BY KYLE BRENNAN
Almost 70 years ago, Roger Bannister ran the world’s first sub-four-minute mile, an athletic breakthrough celebrated throughout the rest of the 20th century.
Although that milestone has been surpassed thousands of times since by perhaps as many as 2,000 runners, there is still something remarkable and emotional about the first time an athlete finishes his mile run in a time that starts with a three.
Those emotions weren’t lost on Jack Pinho, the Prospect native and former Woodland High standout who broke the four-minute barrier for the first time on Feb. 11 at the Boston University David Hemery Valentine Invitational.
Pinho clocked a time of 3 minutes, 59.54 seconds, becoming the 711th American to run 5,280 feet in fewer than 240 seconds, according to Track & Field News.
“To run a 3:59 mile has been a dream of mine since running at Springfield College,” said Pinho, who earned his bachelor’s and master’s degrees from Springfield in 2018 and 2020, respectively. “I remember graduating and telling myself that I wasn’t done with running yet. I was still hungry and not satisfied. From 2018 until now, I was on that journey to be able to call myself a sub-four-minute miler.”
The last few years have been filled with ups and downs in his running career, Pinho said. The pandemic set back his progress in the spring of 2020, and he battled a series of injuries in 2021. He also transitioned into a new career as the student-athlete support services coordinator at Sacred Heart University, where he started in January 2022.
“It was simply not easy at all,” said Pinho, who runs for the Boston Athletic Association, the same group that hosts the Boston Marathon. “I would spend months at a time battling injuries, sacrificing early mornings, nights, weekends, to train, run, lift, and live this distance runner lifestyle, but with less resources than what I had in college. The craziest thing was, no one was there forcing me to do this. I was just simply hungry to see how far my body could be pushed.”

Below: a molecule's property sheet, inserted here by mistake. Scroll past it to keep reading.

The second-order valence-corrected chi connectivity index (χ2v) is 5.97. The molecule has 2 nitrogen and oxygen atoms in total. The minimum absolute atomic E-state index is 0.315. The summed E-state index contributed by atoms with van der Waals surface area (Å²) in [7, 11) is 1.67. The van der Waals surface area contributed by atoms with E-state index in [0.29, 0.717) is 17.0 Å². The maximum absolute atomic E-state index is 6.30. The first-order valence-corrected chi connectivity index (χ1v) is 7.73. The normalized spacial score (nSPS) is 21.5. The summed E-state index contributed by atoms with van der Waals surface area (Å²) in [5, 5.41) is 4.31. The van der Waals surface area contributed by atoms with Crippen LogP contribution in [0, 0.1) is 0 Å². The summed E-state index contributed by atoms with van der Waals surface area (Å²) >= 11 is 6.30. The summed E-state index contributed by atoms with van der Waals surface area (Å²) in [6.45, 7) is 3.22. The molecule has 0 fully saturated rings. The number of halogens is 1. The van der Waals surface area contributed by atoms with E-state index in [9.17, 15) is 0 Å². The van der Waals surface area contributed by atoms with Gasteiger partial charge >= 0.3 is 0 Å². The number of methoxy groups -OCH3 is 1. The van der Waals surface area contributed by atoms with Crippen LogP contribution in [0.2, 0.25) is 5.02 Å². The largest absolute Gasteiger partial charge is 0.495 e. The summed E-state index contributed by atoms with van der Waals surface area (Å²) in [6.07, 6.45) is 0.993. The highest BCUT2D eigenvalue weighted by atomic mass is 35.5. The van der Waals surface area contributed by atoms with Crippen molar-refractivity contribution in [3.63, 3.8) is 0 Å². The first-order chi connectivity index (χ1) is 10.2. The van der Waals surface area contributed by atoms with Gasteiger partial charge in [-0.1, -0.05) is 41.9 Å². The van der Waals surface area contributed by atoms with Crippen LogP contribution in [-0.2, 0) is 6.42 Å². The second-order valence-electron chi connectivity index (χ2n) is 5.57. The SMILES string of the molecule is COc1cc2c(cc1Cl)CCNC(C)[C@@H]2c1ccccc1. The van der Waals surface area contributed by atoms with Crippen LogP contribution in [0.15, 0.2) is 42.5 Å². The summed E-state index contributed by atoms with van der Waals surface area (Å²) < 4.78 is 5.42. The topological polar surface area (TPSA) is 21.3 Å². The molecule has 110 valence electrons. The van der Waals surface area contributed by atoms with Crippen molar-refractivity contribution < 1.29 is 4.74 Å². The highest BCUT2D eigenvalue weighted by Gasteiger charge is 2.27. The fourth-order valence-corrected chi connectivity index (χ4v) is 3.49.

After training intensively since last summer, he said he felt good enough at the start of this year to shoot for the milestone. In a race on Jan. 27 at Boston University, he clocked a 4:02 mile. With that time in mind, he targeted the Feb. 11 race as his best opportunity.
“I took the race out fast and that was my motive from strategizing before the race,” Pinho said. “My coach and I agreed that if I [ran] the first 800 meters under 1:59, then I would have a shot. I got right on the rabbit pacer after the first lap and stuck to his hip until he pulled off the track at the half-mile mark. I went through in 1:58 and then the race had really begun. I really had to work on the back half of the race to prove to myself that I was willing to empty the bucket.”
Midway through the last lap, Pinho said he thought to himself, “Why not you, Jack?” That set up his home stretch.
“I came down the final stretch and just the clock staring me in the face — 3:55, tick, 3:56, tick, 3:57, tick, 3:58, tick — I had a split-second thought [to] dive, and I threw my body across the line and waited for the scoreboard to read my name and time. And it read ‘Pinho, 3:59.54.’”
In that moment, Pinho’s finish in the race — he was fourth in his heat and 48th overall, with the winning time being 3:50.45 — didn’t matter.
“There [were] so many sacrifices that were made for that moment, not just by me but by the ones I have been surrounded by,” Pinho said. “The moment I had with my girlfriend, Katie, just overwhelmed me after I crossed the line. She kept yelling, ‘You did it, Jack! You did it!’ and I just stopped her and rested my forehead on hers and said, ‘We did it, Katie.’ It really does take a village [with] the amount of sacrifices the close ones around me made, my mother and brother still coming to my races.”
For Pinho, 26, the sub-four-minute mile wasn’t the finish line for his running career.
“I don’t know anything else. Of course we keep going,” Pinho said. “Qualifying for a USA championship and the Olympic trials is the next goal.”
BY KYLE BRENNAN